By Hana Keegan
Unlike in the halls of the COP21, there are no suits, placards or microphones in the undecorated room of the Climate Coalition 21 (CC21) meeting. Established in preparation for the climate conference, the CC21 is an international coalition of civil society organisations that each identify themselves as members of the climate justice movement. On Rue Voltaire, a quiet, grey street in central Paris, 140 of us are crammed together, seated on the floor and in a sprawling circle of chairs. As the youngest in the room, I sit on the floor at the back, listening intently, taking in what a coalition looks like in practice.
For the past year and a half, the CC21 has been working together via conference calls and emails. In this manner, they organised mass mobilisations and events for people who came to Paris to demand climate justice and take part in the building of the movement. Mobilisations in Paris and countries around the world were planned in conjunction with the COP21. However, they were explicitly framed as symbols of the movement’s solidarity and preparation for its work after the political negotiations. COP21 was expected to be a failure. It was expected that the agreement would not legally bind developed countries to limiting their emissions enough to prevent global temperatures rising by less than 1.5 degrees Celsius. It was also expected that developed countries would not commit enough financial support to help developing countries, those least historically responsible and most vulnerable to climate change, adapt to and deal with its effects. Even though CC21 members had low expectations of the COP21, they flew from all over the world to be in Paris for it. If each and every year politicians let us down, should the climate justice movement COPt out?
COP21 was given a lot of attention because it is the first conference at which a legal binding agreement on climate change was hoped for. Nevertheless, a key question now facing the CC21 and other civil society organisations is whether or not to continue to attend and organise around the annual COPs. Those who attended the 5 hour long, CC21 meeting had mixed opinions of the value of the COPs and what the climate justice movement will look like in the future. My impulse would be that the movement should move away from the COP space in favour of grassroots initiatives. However, while sitting on the floor of the CC21 meeting, I realised that it may be more complicated than that.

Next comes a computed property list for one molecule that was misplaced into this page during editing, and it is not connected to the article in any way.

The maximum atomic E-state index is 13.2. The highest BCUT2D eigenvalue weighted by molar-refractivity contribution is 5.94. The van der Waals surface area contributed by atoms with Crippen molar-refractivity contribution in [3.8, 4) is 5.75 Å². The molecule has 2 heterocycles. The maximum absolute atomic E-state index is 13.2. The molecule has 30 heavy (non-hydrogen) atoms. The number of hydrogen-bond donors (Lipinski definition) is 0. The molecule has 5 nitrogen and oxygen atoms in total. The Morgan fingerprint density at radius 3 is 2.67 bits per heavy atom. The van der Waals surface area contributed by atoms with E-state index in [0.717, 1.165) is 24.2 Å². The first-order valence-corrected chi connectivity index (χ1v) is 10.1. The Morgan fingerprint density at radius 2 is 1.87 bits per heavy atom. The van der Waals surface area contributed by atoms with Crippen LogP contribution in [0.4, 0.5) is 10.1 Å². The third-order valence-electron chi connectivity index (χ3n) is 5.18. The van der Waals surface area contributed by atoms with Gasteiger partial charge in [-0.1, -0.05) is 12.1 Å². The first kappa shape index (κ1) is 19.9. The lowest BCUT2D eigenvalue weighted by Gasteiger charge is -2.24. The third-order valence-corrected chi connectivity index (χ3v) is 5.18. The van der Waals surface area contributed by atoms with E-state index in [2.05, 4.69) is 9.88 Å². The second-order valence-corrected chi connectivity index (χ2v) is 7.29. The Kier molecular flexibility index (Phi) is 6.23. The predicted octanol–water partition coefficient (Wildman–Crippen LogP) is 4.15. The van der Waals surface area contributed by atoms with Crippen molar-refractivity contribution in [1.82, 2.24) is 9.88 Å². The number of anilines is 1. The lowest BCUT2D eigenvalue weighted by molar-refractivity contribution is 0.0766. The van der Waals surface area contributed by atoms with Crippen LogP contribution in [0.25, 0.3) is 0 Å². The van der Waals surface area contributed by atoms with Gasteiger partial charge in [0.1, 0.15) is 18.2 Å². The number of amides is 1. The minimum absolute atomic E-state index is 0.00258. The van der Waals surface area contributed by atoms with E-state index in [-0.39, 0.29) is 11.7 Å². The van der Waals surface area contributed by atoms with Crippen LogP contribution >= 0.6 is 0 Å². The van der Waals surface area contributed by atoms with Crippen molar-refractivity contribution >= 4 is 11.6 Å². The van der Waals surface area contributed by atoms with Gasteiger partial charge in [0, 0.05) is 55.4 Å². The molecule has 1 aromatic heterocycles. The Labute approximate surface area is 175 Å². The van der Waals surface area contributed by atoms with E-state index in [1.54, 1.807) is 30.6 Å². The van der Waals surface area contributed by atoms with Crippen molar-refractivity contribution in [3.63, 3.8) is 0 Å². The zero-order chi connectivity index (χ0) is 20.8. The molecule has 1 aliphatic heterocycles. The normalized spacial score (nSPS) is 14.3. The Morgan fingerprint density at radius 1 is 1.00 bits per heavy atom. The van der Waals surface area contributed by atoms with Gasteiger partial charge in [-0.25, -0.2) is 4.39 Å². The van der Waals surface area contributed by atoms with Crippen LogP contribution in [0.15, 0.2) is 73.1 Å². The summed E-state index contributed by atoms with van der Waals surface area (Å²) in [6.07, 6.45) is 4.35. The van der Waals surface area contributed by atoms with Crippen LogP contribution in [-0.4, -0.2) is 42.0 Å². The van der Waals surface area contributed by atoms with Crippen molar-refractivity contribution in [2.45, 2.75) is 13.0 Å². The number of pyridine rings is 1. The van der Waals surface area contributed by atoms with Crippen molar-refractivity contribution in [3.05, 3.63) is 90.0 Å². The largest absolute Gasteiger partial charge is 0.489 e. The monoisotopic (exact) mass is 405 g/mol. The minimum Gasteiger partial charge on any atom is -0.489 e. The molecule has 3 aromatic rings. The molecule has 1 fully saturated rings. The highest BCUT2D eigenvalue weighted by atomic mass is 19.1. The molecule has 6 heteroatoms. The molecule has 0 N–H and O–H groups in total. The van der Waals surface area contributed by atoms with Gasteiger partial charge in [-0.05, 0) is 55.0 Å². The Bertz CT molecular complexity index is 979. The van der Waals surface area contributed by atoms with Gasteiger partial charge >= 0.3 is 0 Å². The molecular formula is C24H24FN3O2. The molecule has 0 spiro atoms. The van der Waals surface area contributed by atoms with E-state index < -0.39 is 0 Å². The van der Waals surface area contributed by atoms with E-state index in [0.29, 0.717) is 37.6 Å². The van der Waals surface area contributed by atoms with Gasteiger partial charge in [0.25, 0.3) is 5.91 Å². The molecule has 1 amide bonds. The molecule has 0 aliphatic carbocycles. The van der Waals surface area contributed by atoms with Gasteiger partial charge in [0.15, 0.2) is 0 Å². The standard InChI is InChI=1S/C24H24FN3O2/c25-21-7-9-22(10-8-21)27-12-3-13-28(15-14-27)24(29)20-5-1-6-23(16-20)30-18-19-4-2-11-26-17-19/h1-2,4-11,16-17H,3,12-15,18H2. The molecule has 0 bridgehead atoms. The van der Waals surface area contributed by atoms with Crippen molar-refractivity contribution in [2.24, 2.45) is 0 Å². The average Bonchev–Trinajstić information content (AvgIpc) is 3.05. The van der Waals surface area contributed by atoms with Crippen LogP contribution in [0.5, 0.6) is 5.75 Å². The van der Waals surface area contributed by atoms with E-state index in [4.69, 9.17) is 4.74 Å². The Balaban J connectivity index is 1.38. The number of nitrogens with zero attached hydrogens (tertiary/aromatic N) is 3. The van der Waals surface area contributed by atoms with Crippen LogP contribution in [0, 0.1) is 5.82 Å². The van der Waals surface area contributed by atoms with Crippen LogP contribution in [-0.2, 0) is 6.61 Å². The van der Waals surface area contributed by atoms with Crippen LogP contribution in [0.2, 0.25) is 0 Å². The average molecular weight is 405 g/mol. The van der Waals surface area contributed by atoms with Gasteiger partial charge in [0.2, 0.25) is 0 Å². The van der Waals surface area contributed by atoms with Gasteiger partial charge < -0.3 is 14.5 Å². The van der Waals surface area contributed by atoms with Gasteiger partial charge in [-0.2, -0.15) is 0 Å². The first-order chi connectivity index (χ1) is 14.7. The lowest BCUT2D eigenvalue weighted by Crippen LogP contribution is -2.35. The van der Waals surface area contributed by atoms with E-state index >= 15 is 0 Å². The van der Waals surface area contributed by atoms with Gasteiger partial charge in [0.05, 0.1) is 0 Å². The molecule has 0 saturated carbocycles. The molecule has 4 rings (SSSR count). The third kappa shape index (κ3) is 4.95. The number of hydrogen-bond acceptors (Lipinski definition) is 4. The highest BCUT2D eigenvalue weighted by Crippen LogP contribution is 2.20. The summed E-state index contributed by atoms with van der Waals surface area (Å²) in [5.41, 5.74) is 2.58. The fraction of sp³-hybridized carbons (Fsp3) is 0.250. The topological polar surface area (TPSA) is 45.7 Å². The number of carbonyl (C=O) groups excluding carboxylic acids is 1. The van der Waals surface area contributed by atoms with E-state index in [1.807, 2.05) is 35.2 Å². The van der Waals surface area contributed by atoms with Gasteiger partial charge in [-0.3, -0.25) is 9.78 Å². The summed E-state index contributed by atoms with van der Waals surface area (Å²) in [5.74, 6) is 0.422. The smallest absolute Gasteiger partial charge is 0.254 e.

For the past 21 years, the COPs have been two weeks a year that draw politicians, business leaders, NGOs, activists, and mostly importantly, media attention. The event holds significant meaning within the consistently developing narrative of how the human race has and will attempt to address climate change. There are rules and expectations that define how activists and civil society organisations can engage with the COP space. For example, the rules and regulations around actions or political alliances. Moving away from the COPs would change what the movement would focus its energies on and what it would look like. In the CC21 meeting, one person suggested that during the COP22 civil society should mobilise in locations that are worst effected by the impacts of a changing climate instead of the the location of the COP. By travelling to the locations worst effected by the impacts of a changing climate, attention would be drawn to the faces of real people and landscapes affected as well as bring the economic benefits of visitors. It would mean visiting, witnessing and understanding the experience of frontline communities. Leaders of climate justice organisations would share initiatives and strategies. This would give the opportunity for knowledge sharing and build connections within the movement. There are multiple ways in which civil society could mobilise without travelling to the COP venue. The question is whether these mobilisation would be seen by the international community.
While working with climate justice organisations in Paris, I realised the vitality of gaining media attention. The best way to disseminate a political message or opinion is through the crowds of journalists that flock to follow the political negotiations. Would the climate just movement be able to attract the same kind of coverage away from the COP space?
Whether we like it or not, the COPs have been and are currently climaxes in the plot of our ever-evolving, climate change story. The event is a milestone, an excuse for organisations to unite and mobilise. One of the lead facilitators of the CC21 argued that the coalition would not have formed without this excuse. No one really knows what the climate justice movement will look like from now on. I am not sure whether we should COPt out and go search more effective ways to address the fact that our climate is already changing.